Eyewitness testimony is a legal term, it is a statement given under oath which police departments widely rely on. Eye witness recall is something that happened, according to an eyewitness- basically a person who saw an incident or an event and taking it into account. Although, eyewitness is relied on frequently there is strong evidence to suggest it isn’t as reliable as we may think. Factors that can influence eye witness testimony are misleading questions, post traumatic information, emotional arousal, stress, cognitive interview, weapon focus and age. Eyewitness recall refers to false memories in psychology.
Eyewitness recall is not reliable as witnesses interpret what happened at a scene of a crime or an event. When eyewitnesses are questioned the phrasing makes a difference too. For example “was the suspect wearing a blue coat?” Witnesses are highly unlikely to remember the exact colour. A better way to question the witness would be “was the suspect wearing any distinct clothing”. This question would increase the chances of accuracy to recalling the information.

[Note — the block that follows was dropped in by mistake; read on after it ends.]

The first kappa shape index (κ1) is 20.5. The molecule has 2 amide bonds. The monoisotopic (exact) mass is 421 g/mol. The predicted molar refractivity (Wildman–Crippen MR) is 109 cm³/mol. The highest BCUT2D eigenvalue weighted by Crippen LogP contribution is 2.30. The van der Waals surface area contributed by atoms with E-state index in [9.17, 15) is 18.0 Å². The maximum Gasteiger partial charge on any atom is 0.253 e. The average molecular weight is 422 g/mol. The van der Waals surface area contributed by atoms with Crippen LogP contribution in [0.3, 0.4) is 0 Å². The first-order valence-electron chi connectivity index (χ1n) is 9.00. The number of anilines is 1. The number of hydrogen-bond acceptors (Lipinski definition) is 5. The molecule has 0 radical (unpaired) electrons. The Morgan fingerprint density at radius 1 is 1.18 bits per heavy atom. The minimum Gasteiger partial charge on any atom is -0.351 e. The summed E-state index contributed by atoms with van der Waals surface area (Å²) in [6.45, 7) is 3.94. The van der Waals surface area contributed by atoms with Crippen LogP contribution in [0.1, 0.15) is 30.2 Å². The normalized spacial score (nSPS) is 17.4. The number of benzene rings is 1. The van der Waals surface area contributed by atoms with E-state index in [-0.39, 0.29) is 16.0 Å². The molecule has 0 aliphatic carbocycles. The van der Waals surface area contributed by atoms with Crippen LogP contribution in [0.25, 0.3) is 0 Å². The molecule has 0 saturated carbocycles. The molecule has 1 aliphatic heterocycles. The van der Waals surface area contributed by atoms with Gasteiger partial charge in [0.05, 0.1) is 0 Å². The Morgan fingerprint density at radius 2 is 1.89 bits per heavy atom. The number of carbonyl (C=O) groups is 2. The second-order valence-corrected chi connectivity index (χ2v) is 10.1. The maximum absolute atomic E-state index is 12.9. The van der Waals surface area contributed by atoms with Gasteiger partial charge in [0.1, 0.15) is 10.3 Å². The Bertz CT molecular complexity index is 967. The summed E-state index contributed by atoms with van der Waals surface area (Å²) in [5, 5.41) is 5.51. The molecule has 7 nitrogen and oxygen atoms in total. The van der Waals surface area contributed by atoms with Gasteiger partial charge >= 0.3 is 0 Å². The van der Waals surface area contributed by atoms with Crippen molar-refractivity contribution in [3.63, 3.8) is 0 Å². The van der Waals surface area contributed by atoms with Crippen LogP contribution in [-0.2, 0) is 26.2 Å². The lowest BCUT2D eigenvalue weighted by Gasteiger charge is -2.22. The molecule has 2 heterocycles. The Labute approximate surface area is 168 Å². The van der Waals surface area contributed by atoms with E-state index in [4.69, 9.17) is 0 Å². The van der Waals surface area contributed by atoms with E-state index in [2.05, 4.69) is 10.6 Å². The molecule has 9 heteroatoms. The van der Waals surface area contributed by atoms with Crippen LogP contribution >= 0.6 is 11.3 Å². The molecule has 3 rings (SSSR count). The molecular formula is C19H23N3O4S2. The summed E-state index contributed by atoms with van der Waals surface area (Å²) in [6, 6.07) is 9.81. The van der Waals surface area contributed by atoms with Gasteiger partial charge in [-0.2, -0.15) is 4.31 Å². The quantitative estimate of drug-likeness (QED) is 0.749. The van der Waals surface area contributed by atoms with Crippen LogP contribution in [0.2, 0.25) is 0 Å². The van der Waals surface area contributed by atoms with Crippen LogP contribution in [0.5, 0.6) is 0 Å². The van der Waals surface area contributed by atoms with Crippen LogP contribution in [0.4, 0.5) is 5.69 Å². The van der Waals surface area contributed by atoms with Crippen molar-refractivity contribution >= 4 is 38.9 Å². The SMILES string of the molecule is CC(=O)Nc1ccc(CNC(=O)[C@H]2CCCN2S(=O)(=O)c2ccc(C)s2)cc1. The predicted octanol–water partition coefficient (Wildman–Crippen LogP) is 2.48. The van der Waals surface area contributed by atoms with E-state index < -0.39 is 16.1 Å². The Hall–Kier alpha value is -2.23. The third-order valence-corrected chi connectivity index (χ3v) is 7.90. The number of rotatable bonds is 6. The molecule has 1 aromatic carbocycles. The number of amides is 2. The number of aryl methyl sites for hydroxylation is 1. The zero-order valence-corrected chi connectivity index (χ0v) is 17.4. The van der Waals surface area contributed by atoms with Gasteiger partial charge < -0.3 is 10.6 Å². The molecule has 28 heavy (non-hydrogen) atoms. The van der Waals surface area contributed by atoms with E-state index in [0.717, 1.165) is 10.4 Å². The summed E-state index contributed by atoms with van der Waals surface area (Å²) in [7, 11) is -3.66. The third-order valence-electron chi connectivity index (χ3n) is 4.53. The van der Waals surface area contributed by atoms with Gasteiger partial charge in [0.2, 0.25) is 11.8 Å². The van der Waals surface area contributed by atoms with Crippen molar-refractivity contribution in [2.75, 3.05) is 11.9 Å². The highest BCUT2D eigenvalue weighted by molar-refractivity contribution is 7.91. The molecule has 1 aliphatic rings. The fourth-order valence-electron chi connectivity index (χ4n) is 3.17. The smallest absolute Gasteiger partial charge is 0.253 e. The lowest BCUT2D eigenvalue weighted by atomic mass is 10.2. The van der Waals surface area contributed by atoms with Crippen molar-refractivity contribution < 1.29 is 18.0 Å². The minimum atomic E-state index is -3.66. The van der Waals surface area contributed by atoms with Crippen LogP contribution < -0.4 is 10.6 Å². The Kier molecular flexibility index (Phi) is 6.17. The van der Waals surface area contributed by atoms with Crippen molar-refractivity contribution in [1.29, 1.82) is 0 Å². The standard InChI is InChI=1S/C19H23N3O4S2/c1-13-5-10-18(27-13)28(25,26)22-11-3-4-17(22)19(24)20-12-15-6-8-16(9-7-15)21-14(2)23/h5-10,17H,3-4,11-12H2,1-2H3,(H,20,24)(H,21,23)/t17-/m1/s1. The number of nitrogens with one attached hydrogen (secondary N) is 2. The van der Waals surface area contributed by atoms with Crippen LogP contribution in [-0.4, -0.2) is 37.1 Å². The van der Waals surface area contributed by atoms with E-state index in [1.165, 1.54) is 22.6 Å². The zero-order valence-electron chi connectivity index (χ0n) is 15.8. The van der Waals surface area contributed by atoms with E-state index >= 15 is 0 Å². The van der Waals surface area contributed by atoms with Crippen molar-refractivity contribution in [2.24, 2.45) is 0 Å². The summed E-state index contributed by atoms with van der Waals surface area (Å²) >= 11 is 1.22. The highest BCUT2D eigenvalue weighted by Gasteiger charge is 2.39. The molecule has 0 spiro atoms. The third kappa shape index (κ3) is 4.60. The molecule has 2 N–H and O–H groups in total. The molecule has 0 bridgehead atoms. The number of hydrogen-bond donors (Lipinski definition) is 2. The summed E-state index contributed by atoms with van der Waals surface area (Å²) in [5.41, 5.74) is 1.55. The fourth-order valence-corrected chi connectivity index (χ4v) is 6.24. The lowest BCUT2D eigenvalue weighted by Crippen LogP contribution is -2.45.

Children and the elderly tend to recall faces and information less accurately than young adults. Factors that have no effect are education, intelligence, gender and race. Memory is a factor that influences eye witness recall. As time passes after the incident has occurred it affects the memory as memory starts declining slowly and consistently. So this could reduce the level of accuracy. Attention is another important factor, to recalling information. A higher level of attention results in higher level of identification accuracy.